Five of the eight construction contractors threatening to withdraw from the union-negotiated agreement governing workers’ pay and conditions have issued the Unite union with legal notice of their intention to introduce new contracts from 7 December.
The move by the contractors, who include industry giant Balfour Beatty, represents a significant raising of the stakes in what could become a labour war in the construction industry. Previously, the contractors had intimated that they would wait until March 2012 before withdrawing from collective agreements. Workers have upped the pace of their campaign accordingly.
A 150-strong demonstration blocked the entrance to the prestigious Olympic stadium site in London on Wednesday 14 September, and workers elsewhere in the UK, including at Balfour Beatty’s Papermill site in Manchester, also demonstrated. Further actions are planned at the Farringdon Crossrail site in London for 6:30am on Wednesday 21 September and Manchester’s BBC Media City at the same time.
The rank-and-file paper Site Worker, which has been integral to the coordination of the campaign so far, has emphasised the desperate need for strike action by workers working on sites operated by the “big 8”. Site Worker’s Alan Keys said “the 8 have declared war, and 5 of them are going for a rout by issuing the 7 December deadline letters. Rank-and-file workers on these sites must respond by downing tools and walking off site.”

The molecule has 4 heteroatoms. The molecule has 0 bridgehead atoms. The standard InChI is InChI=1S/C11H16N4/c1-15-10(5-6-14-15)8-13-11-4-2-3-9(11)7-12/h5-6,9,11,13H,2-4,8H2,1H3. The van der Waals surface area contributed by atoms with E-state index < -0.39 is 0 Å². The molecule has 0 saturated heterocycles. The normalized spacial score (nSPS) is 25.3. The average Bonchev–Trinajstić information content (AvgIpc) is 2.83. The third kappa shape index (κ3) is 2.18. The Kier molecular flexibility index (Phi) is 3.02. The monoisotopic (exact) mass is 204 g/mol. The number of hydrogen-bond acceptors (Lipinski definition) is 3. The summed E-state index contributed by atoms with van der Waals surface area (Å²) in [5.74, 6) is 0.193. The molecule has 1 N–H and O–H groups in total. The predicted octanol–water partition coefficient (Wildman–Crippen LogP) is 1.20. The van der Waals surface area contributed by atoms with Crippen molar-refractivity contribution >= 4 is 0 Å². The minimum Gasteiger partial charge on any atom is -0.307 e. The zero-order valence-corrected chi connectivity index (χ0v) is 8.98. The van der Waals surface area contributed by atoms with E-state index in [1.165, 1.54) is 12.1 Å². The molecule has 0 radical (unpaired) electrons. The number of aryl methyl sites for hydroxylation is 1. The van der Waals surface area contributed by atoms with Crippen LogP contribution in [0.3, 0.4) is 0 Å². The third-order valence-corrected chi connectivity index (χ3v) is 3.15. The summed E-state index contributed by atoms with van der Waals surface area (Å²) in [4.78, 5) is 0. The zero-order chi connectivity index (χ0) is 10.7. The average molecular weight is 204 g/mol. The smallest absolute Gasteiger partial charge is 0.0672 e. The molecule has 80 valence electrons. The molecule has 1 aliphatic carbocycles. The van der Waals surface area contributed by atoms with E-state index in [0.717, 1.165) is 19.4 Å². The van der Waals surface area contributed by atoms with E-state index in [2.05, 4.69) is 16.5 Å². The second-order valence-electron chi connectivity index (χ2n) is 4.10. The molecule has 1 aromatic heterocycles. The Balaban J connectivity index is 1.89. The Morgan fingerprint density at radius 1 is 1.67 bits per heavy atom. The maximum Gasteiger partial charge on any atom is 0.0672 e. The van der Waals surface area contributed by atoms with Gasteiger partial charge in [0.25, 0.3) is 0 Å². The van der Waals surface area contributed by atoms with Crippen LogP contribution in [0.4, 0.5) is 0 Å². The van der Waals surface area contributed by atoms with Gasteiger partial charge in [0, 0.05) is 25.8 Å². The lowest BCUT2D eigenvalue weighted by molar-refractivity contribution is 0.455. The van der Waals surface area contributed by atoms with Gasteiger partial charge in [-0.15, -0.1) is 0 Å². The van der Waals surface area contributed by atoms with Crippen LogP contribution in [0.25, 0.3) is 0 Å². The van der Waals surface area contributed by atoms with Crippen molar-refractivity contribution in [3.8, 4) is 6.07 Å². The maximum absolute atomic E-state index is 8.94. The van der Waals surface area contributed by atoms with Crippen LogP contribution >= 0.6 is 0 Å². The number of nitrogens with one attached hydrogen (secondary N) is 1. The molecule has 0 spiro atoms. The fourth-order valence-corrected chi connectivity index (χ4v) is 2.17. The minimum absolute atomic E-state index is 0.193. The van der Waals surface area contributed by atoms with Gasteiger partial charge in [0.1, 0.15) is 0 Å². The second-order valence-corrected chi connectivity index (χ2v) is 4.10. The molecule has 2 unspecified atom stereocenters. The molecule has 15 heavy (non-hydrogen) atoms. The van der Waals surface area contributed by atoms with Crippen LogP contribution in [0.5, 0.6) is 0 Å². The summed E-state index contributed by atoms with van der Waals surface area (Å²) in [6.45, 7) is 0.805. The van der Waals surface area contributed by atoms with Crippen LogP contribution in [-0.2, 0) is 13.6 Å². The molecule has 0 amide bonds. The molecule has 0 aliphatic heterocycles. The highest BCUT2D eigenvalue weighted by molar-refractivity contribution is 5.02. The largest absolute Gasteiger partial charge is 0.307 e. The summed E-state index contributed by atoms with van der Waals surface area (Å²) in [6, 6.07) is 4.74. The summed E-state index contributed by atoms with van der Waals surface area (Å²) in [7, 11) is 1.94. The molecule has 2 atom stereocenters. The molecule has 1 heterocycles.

Electricians and pipe-fitters at the Balfour Beatty-operated Grangemouth site took wildcat strike action on the morning of Wednesday 21 September and activists are now calling for construction unions to ballot their members for official strikes. Keys said: “Unite needs to be put under pressure to negotiate a proper deal for us. A ballot for strike action of all electricians, pipe-fitters and other trades would make that more likely.”Site Worker is calling on Unite members to bombard national officer Bernard McAuley with emails demanding that he names a date for a national ballot.
Keys said: “We can’t afford to sit back and wait or it will be too late and we will be on £10 .50 an hour [the current across-the-board rate is £16.25/hour]. We must force the issue and spread these actions across the country.”
Keys called for “blockades [and] occupations until an agreement has been reached.”